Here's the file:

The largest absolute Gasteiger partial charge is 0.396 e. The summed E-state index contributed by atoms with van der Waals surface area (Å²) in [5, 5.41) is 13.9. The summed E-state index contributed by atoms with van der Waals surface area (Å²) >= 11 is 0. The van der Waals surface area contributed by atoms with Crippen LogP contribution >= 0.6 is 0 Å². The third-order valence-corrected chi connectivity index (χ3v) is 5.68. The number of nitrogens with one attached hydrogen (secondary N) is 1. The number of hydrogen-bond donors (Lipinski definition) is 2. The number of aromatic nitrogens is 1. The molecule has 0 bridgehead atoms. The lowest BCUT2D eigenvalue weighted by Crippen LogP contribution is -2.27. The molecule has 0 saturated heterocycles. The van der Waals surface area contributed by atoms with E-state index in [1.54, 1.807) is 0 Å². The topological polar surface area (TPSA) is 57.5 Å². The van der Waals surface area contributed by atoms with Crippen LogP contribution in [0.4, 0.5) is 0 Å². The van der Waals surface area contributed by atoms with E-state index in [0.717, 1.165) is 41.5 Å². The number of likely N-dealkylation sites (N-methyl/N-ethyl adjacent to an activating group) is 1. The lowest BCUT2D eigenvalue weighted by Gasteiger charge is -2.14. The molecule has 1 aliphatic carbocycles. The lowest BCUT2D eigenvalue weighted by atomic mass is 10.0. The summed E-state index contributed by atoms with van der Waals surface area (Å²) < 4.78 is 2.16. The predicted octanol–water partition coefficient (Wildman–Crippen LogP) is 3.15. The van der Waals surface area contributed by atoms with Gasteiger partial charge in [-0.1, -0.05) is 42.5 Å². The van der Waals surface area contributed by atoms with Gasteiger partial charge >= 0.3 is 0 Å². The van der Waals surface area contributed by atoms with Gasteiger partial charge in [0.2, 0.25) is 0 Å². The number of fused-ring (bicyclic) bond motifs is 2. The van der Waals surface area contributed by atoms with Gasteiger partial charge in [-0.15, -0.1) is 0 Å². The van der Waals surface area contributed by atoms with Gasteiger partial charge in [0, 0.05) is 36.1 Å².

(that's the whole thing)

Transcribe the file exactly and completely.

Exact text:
The largest absolute Gasteiger partial charge is 0.396 e. The summed E-state index contributed by atoms with van der Waals surface area (Å²) in [5, 5.41) is 13.9. The summed E-state index contributed by atoms with van der Waals surface area (Å²) >= 11 is 0. The van der Waals surface area contributed by atoms with Crippen LogP contribution >= 0.6 is 0 Å². The third-order valence-corrected chi connectivity index (χ3v) is 5.68. The number of nitrogens with one attached hydrogen (secondary N) is 1. The number of hydrogen-bond donors (Lipinski definition) is 2. The number of aromatic nitrogens is 1. The molecule has 0 bridgehead atoms. The lowest BCUT2D eigenvalue weighted by Crippen LogP contribution is -2.27. The molecule has 0 saturated heterocycles. The van der Waals surface area contributed by atoms with E-state index in [1.54, 1.807) is 0 Å². The topological polar surface area (TPSA) is 57.5 Å². The van der Waals surface area contributed by atoms with Crippen LogP contribution in [0.4, 0.5) is 0 Å². The van der Waals surface area contributed by atoms with E-state index in [0.717, 1.165) is 41.5 Å². The number of likely N-dealkylation sites (N-methyl/N-ethyl adjacent to an activating group) is 1. The lowest BCUT2D eigenvalue weighted by Gasteiger charge is -2.14. The molecule has 1 aliphatic carbocycles. The lowest BCUT2D eigenvalue weighted by atomic mass is 10.0. The summed E-state index contributed by atoms with van der Waals surface area (Å²) < 4.78 is 2.16. The predicted octanol–water partition coefficient (Wildman–Crippen LogP) is 3.15. The van der Waals surface area contributed by atoms with Gasteiger partial charge in [-0.1, -0.05) is 42.5 Å². The van der Waals surface area contributed by atoms with Gasteiger partial charge >= 0.3 is 0 Å². The van der Waals surface area contributed by atoms with Gasteiger partial charge in [0.2, 0.25) is 0 Å². The number of fused-ring (bicyclic) bond motifs is 2. The van der Waals surface area contributed by atoms with Gasteiger partial charge in [-0.15, -0.1) is 0 Å². The van der Waals surface area contributed by atoms with Gasteiger partial charge in [0, 0.05) is 36.1 Å².